Updated: Mar 2, 2020
In light of our upcoming Working Equitation Obstacle Clinic, we thought we would share some of our thoughts on the subject of Working Equitation and our approach to preparing a horse to compete in the Manageability (Obstacle) and Speed sections.
Whether preparing a horse to compete at showing at futurities with utility patterns, working equitation, camp drafting, show jumping or dressage, a fundamental approach of good horsemanship does not change. There are a common set of horsemanship principles which apply to any discipline, and support the horse and rider in a wide variety of situations.
What is working equitation?
Pam completing the stock crate obstace.
Working Equitation is a sport designed to promote the classical principles and varied styles of working riding culture from different countries. It is based on traditional Southern European methods used to train horses for fieldwork, and originates from Portugal, France, Spain and Italy. Working Equitation is now a 4 Phase Equestrian discipline and is well established as an international sport.
There are four phases in a competition, however the cattle penning phase is not always included.
a. Working Dressage Phase. Prescribed tests are ridden at each level.
b. Obstacle Phase. Numbered obstacles are set up to simulate the difficulties encountered by a horse and rider in the field. The goal is for accuracy, ease and smoothness.
c. Speed Phase. Obstacles are ridden at speed. Individual scores are based on elapsed time through the obstacles with time penalties added for missed or mishandled obstacles.
d. Cattle Penning Phase. Tests the ability of a horse and rider to work with cattle individually and with a team of 4. Each rider will individually sort, cut, and herd a pre-selected cow from the herd and then as a team guide it into a designated pen. This is a timed event, with time penalties for course errors.
Working equitation can also be enjoyed non-competitively. It is a great way to improve your partnership with your horse whilst participating in a fun and challenging environment.
How can good horsemanship help you enjoy working equitation?
It can be frustrating when it seems so easy for those top riders you see on Youtube to simply canter their horses straight across the bridge then complete the rest of the course flawlessly – and your horse won’t even place a hoof on a bridge.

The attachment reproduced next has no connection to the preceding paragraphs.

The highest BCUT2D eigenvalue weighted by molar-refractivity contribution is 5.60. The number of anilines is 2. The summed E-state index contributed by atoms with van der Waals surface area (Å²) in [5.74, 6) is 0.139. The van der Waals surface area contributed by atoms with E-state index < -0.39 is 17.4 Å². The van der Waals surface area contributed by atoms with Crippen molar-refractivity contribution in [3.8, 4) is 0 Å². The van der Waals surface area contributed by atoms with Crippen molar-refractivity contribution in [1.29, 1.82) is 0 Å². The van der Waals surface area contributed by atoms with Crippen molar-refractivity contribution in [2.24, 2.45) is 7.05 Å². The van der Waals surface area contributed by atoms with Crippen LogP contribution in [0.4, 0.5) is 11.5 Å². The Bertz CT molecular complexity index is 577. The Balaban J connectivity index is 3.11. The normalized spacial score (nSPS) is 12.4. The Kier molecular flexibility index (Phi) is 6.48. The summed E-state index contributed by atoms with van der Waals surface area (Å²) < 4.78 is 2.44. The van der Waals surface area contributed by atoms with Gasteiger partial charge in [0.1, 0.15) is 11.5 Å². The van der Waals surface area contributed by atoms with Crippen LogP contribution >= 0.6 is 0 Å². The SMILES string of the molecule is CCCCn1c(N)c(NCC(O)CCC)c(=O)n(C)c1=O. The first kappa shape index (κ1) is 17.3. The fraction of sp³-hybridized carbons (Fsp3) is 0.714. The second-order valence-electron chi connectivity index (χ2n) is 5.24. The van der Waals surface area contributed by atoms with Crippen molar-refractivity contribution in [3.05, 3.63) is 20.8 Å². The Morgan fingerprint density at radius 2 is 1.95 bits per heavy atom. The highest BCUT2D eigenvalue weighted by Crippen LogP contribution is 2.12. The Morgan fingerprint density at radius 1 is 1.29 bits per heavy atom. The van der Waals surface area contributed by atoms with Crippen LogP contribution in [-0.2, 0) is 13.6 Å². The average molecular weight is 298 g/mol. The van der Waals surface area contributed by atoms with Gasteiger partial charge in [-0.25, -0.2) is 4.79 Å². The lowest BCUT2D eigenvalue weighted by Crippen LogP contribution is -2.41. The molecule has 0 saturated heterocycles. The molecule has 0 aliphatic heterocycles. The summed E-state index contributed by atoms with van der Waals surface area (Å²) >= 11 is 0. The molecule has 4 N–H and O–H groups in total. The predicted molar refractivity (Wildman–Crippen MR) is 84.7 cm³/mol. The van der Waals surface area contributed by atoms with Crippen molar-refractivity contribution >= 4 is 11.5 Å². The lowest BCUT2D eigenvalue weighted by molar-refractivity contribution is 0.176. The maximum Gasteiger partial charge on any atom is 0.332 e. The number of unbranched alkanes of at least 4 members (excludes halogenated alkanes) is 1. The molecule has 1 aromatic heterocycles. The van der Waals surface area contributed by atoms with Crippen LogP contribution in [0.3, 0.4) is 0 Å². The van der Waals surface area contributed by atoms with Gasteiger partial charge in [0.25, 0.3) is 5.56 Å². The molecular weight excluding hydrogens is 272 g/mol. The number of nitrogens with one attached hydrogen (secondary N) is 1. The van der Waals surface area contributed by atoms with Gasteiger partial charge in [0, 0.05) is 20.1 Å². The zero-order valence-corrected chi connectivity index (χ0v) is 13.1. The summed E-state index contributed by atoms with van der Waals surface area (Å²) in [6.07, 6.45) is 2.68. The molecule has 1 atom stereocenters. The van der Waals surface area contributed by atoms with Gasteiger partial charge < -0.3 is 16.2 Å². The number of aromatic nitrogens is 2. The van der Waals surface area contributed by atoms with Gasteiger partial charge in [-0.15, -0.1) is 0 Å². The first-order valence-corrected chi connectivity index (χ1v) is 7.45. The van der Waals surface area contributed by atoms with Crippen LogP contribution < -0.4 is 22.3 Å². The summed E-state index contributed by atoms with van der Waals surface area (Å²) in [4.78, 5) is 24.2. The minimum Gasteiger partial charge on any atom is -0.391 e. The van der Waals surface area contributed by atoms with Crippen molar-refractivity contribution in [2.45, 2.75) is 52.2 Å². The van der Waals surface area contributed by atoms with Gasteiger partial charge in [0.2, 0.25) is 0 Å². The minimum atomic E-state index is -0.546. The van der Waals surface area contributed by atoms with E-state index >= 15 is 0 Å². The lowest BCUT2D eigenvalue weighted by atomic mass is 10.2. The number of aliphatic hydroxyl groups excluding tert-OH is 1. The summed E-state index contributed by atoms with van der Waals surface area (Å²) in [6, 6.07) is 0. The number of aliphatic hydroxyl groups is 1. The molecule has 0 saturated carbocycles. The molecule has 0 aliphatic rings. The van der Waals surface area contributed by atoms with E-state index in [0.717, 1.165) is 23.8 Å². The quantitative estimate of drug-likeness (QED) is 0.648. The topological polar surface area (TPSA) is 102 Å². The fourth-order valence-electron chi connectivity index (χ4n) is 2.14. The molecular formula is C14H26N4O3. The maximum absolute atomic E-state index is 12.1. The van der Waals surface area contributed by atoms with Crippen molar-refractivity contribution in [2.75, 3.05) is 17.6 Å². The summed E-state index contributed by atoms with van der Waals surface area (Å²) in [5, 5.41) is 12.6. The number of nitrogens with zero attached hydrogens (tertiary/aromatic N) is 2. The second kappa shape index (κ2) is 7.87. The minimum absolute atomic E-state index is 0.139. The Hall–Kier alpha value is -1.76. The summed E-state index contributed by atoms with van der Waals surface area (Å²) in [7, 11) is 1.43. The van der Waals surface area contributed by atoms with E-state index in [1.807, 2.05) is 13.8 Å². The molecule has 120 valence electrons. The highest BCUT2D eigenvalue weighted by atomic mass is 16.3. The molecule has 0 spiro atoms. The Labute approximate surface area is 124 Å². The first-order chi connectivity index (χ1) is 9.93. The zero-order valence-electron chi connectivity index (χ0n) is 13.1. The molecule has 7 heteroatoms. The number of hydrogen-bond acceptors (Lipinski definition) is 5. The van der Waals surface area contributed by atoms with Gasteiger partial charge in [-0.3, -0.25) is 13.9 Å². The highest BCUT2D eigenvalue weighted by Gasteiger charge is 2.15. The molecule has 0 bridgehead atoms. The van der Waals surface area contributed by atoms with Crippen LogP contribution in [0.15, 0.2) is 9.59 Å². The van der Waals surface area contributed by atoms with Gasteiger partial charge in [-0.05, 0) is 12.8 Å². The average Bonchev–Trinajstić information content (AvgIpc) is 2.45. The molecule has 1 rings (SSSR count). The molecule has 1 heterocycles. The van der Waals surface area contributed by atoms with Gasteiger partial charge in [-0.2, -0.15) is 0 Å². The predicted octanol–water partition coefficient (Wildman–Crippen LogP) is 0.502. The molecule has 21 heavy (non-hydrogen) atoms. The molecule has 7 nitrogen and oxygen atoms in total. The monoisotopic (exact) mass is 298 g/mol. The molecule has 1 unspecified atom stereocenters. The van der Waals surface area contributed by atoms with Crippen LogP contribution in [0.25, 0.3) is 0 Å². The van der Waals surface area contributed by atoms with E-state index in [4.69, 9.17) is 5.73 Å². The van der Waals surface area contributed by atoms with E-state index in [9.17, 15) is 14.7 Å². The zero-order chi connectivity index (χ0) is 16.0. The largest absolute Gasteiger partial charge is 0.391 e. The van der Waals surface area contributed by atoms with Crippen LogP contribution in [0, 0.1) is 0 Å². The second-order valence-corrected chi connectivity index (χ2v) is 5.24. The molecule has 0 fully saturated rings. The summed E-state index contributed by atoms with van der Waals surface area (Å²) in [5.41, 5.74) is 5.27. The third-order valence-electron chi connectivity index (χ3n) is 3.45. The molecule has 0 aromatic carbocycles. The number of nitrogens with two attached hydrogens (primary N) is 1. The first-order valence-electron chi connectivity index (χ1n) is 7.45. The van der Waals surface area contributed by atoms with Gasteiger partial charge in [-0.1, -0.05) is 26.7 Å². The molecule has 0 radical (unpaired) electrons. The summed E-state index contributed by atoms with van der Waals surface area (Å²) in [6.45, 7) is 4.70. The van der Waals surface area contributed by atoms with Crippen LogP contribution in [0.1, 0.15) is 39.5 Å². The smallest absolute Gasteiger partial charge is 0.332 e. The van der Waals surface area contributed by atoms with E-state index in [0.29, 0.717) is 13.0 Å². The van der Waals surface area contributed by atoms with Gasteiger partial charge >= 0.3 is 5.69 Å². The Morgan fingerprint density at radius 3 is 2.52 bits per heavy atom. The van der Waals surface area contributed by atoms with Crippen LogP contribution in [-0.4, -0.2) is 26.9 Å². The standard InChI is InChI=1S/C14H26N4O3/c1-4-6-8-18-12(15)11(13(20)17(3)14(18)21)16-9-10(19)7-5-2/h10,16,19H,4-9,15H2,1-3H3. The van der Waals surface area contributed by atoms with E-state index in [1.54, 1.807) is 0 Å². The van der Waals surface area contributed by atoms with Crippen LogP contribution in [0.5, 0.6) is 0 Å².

Pam approaching the bull obstacle.
When approaching an obstacle, or anything that is difficult for your horse (eg. float loading), the goal is not necessarily to complete the obstacle every time. If your horse is worried about the bridge but by the end of the session can place two front feet on it, while staying calm and relaxed, you have succeeded. You have built his confidence in you and helped him do something which he was worried about before. You now have a positive experience to build on next time.
Keep in mind that your horse doesn’t always refuse to do something because he is being naughty or lazy, he might be worried or unsure about what you’re asking him to do. The trick to getting him to complete the task, is building his confidence in you as the rider.
The goal should be for you and your horse to get closer to completing the obstacle in a calm and confident manner. With this in mind, every time you will get closer and finally be able to complete the obstacle with a calm horse. This confident partnership will then allow you to move onto more challenging situations.
During our clinic we will be working through the Obstacle Phase. This will be such a great opportunity to practice building your horse’s confidence and trust in you, as well as improve your horse’s performance!
A thought to leave you with….
When you give as much weight to your horse’s emotional state as you do your own, and strive to have these in unison, the outcome will be a partnership of quality, confidence and trust in each other’s performance.
We hope to see you there.